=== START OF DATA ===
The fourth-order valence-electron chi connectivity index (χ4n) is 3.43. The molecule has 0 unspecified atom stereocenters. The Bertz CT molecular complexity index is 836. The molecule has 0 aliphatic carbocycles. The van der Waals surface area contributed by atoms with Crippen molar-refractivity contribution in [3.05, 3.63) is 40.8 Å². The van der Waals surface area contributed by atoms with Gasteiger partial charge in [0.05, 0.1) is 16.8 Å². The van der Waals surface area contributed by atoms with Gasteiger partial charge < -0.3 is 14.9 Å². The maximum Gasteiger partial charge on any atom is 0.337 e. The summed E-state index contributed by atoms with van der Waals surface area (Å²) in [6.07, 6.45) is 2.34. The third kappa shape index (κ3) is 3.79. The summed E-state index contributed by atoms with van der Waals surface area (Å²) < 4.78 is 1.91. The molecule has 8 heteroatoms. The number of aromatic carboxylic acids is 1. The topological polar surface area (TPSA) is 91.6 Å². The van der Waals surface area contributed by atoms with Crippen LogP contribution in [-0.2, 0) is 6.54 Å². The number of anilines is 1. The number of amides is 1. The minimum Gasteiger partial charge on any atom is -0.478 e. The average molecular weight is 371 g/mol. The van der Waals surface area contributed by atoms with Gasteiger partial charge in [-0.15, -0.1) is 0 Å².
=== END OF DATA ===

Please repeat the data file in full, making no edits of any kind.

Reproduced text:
The fourth-order valence-electron chi connectivity index (χ4n) is 3.43. The molecule has 0 unspecified atom stereocenters. The Bertz CT molecular complexity index is 836. The molecule has 0 aliphatic carbocycles. The van der Waals surface area contributed by atoms with Crippen molar-refractivity contribution in [3.05, 3.63) is 40.8 Å². The van der Waals surface area contributed by atoms with Gasteiger partial charge in [0.05, 0.1) is 16.8 Å². The van der Waals surface area contributed by atoms with Gasteiger partial charge < -0.3 is 14.9 Å². The maximum Gasteiger partial charge on any atom is 0.337 e. The summed E-state index contributed by atoms with van der Waals surface area (Å²) in [6.07, 6.45) is 2.34. The third kappa shape index (κ3) is 3.79. The summed E-state index contributed by atoms with van der Waals surface area (Å²) < 4.78 is 1.91. The molecule has 8 heteroatoms. The number of aromatic carboxylic acids is 1. The topological polar surface area (TPSA) is 91.6 Å². The van der Waals surface area contributed by atoms with Crippen LogP contribution in [-0.2, 0) is 6.54 Å². The number of anilines is 1. The number of amides is 1. The minimum Gasteiger partial charge on any atom is -0.478 e. The average molecular weight is 371 g/mol. The van der Waals surface area contributed by atoms with Gasteiger partial charge in [-0.15, -0.1) is 0 Å².